Although I’d seen the list of exhibitors online, I was awestruck by the number of booths, their size and scope, and the variety of publishers and industry-related products represented. As my husband and I wandered the halls prior to my signing, I pointed out publishers with whom I’d had contact over the years (too many rejection letters to count!) and looked for books I’d seen reviewed. I noticed some LONG lines of excited attendees waiting for an author’s signature, and then other authors with no line at all. I grew a bit apprehensive, as my signing time got closer. Would people want copies of my books?
We found the booth and were met by the wonderful staff of Independent Publishers Group (IPG), who distribute for Flashlight Press and hundreds of other independent publishers. The author who was signing before me did have a line, and in fact, ran overtime into my slot to give away as many books as possible. When the IPG staff member announced that they’d run out of her books, I piped up and suggested that folks wait, because I’d be giving away books in a few minutes too. Librarians love books, especially free ones! They asked what my books were, so we handed out two samples which they looked at and passed down the line to share.
By the time I began signing, I had my own line of excited librarians who were thrilled that they didn’t have to choose between The Day I Ran Away and No More Noisy Nights, but could have one of each. Although I had less than a minute with each librarian, it was exciting to speak with people from all over the US and Canada. With the ALA conference in Chicago this year, many attendees were from the Midwest, but folks also came from California, Texas, Utah, New York, North Carolina, Maine, Florida, Arkansas, and more that I cannot recall. There were public and private school librarians, university librarians, and public librarians. Many were gifting their free books to family or friends, and others were donating to their schools. I loved hearing their enthusiasm not only for my books, but for their work in sharing books with children.
Before I knew it, my time was up, and IPG cut me off! Several people then asked my husband if I could sign for them, so we moved to the corner of the booth and gave away a few more of the remaining books. In all, we gave away about 160 books!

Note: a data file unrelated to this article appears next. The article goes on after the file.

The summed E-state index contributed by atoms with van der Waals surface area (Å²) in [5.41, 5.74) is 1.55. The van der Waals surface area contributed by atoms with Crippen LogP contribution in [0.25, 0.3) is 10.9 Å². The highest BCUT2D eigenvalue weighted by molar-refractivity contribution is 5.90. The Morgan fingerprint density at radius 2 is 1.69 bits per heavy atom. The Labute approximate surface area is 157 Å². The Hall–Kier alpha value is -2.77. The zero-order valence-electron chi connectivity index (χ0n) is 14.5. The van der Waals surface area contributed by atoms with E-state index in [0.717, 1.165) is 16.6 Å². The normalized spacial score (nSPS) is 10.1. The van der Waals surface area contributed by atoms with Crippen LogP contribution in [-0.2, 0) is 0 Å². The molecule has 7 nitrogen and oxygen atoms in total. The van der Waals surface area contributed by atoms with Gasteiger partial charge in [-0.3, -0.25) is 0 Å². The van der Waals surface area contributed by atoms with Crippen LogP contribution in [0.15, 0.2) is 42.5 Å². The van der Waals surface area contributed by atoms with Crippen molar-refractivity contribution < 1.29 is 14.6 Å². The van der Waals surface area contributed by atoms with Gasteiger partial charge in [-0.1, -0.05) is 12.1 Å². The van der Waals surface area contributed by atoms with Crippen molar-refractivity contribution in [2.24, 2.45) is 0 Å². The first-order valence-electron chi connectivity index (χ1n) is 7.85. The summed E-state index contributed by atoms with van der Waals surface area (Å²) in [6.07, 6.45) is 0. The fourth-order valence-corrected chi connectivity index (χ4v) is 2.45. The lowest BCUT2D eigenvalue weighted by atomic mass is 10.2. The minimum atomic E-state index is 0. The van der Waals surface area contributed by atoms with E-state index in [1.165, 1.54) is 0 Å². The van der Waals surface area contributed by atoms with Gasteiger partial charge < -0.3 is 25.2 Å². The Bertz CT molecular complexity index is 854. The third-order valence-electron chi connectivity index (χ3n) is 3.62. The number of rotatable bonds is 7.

One last highlight: the IPG booth was located near the Library of Congress booth, and it was heartening to see Carla Hayden, the new director, being treated like a rock star with interviews and people clamoring for a moment of her time! When my first picture book was released in 2004, my son was excited to point out that a copy would be forever kept in the Library of Congress. An amazing thing to think about!
It was such an uplifting day! Librarians know that reading is essential to understanding ourselves, our world, and our place in it. When we learn how to “find friends” in books, we are never alone. It is my hope that these wonderful librarians will create lifelong readers, and lifelong readers will help make this world a better place.
Have you ever wanted to run away? Maybe you are thinking, YES, just yesterday when the work was crazy, the car needed an oil change and the refrigerator had somehow eaten all the food and was wanting to be filled AGAIN.
Now you do remember wanting to run away when you were a child? I think most children do at some point. The injustices of childhood loom large. Everything happens above you. Decisions big (we’re having another baby) and small (blueberry yogurt instead of cherry) are made without you. Just when you are in the middle of something important (the biggest block tower ever) it’s bedtime, and it seems the rules are constantly changing (don’t lie, unless the neighbor got an ugly haircut).
In Noisy Nora, by Rosemary Wells and A Baby Sister for Frances, by Russell Hoban the main character feels ignored and replaced because a new sibling has arrived. And Max in Where the Wild Things Are by Maurice Sendak has suffered the injustice of being sent to bed without any supper. And so, they run away to escape. In my book, The Day I Ran Away, Grace feels she’s been wrongly banished to her room and packs up to run away only to be thwarted by the fact that she’s not allowed to cross the street.
As a child I remember one time packing my little suitcase and heading down the road (I actually just went next door), but mostly when I needed to “escape” I picked up a book. When the weather allowed, I took my book to swing under a willow tree. Books allowed me to forget my problems big and small and they gave me examples of how others solve their problems.
Being a child or a grown up can be difficult. Wanting to run away may just mean we need to escape for a bit so we can face our problem with fresh eyes. And when we return we might hope a good dinner is on the table!
Grace comes home for Spaghetti and Meatballs, her favorite! I’ll let you in on a little secret. It’s her favorite because it’s a family favorite often requested when my kids are returning home.